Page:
WASHINGTON — President Joe Biden will have to make a decision soon on whether to impose sanctions on foreign companies working on a Russian natural gas pipeline, a move that would cause friction with Germany and raise tensions with Moscow.
Under legislation adopted by Congress last month shortly before Biden’s inauguration, firms that perform work in support of the Russian pipeline in the Baltic Sea are subject to U.S. sanctions, including companies that insure the project. The law requires the State Department to report to Congress later this month on which companies are deemed to be in violation of the sanctions.
The administration has said it is reviewing the issue and the White House National Security Council was due to hold a working-level meeting on Friday to discuss the pipeline project, two U.S. officials told NBC News.
If the administration chose to delay enforcing the sanctions as requested by Germany, officials would have to issue a waiver — which likely would trigger a sharp reaction in Congress.
The Russia-to-Germany pipeline, known as Nord Stream 2, has been a persistent source of tension between Washington and Berlin for years, with German Chancellor Angela Merkel arguing it is a purely commercial matter that should not be subject to geopolitics or linked to human rights concerns.
Nord Stream 2 would double the shipments of Russian natural gas to Germany, providing German industry with inexpensive energy as the country makes a transition from coal and nuclear energy to renewable sources.
But opponents of the pipeline, including U.S. lawmakers from both parties as well as governments in Central and Eastern Europe, say the pipeline would render Europe dependent on Russian energy at a time when Russian President Vladimir Putin is crushing dissent at home and adopting an aggressive stance abroad.
The White House meeting comes after reports that companies have returned to laying pipe in apparent violation of the U.S. sanctions. Nord Stream 2 said earlier this month it had resumed work on the project, with a vessel called Fortuna conducting work in Danish waters on the last stretch of pipeline.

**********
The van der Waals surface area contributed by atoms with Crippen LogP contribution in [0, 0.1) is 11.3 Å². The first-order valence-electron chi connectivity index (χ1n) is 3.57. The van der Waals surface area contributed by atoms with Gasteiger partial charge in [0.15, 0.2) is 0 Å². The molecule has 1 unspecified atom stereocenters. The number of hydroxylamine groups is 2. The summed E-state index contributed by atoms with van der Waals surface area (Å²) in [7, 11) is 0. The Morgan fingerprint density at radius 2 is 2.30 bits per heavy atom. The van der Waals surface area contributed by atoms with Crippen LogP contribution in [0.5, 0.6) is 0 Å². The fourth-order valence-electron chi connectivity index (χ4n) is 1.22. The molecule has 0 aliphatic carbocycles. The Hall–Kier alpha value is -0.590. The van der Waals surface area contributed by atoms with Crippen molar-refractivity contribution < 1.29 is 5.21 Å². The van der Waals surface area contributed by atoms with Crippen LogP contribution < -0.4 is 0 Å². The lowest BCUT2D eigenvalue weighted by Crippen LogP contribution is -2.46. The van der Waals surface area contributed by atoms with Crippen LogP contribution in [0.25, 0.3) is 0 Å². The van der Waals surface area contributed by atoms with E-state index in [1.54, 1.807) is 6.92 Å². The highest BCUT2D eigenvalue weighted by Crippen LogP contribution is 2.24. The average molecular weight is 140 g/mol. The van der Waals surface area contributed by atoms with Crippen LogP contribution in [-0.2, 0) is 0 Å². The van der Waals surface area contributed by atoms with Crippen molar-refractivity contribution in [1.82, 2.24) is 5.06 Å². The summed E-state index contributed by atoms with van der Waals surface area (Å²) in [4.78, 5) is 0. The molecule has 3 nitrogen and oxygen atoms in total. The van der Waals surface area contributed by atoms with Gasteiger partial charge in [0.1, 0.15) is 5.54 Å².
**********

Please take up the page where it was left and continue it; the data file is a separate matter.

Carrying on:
“We are aware of the reports of the Fortuna beginning work in Danish waters,” a State Department spokesperson told NBC News. “We will monitor activity to complete or certify the pipeline and, if such activity takes place, make a determination on the applicability of sanctions.”
The spokesperson added that “sanctions are only one among many important tools” and that the United States will continue to work with allies and partners “to ensure Europe has a reliable, diversified energy supply network that does not undermine our collective security.”
Biden has called Nord Stream 2 a “bad deal for Europe.”
On Capitol Hill, the sanctions against Nord Stream 2 enjoy strong bipartisan support and lawmakers are watching the Biden administration closely for any sign of delay, congressional aides said.
“Any entity engaging in sanctionable activity to help complete the Nord Stream 2 pipeline — whether they are Russian or not — should be sanctioned immediately as required by law,” Rep. Michael McCaul of Texas, the ranking Republican on the House Foreign Affairs Committee, said in an email.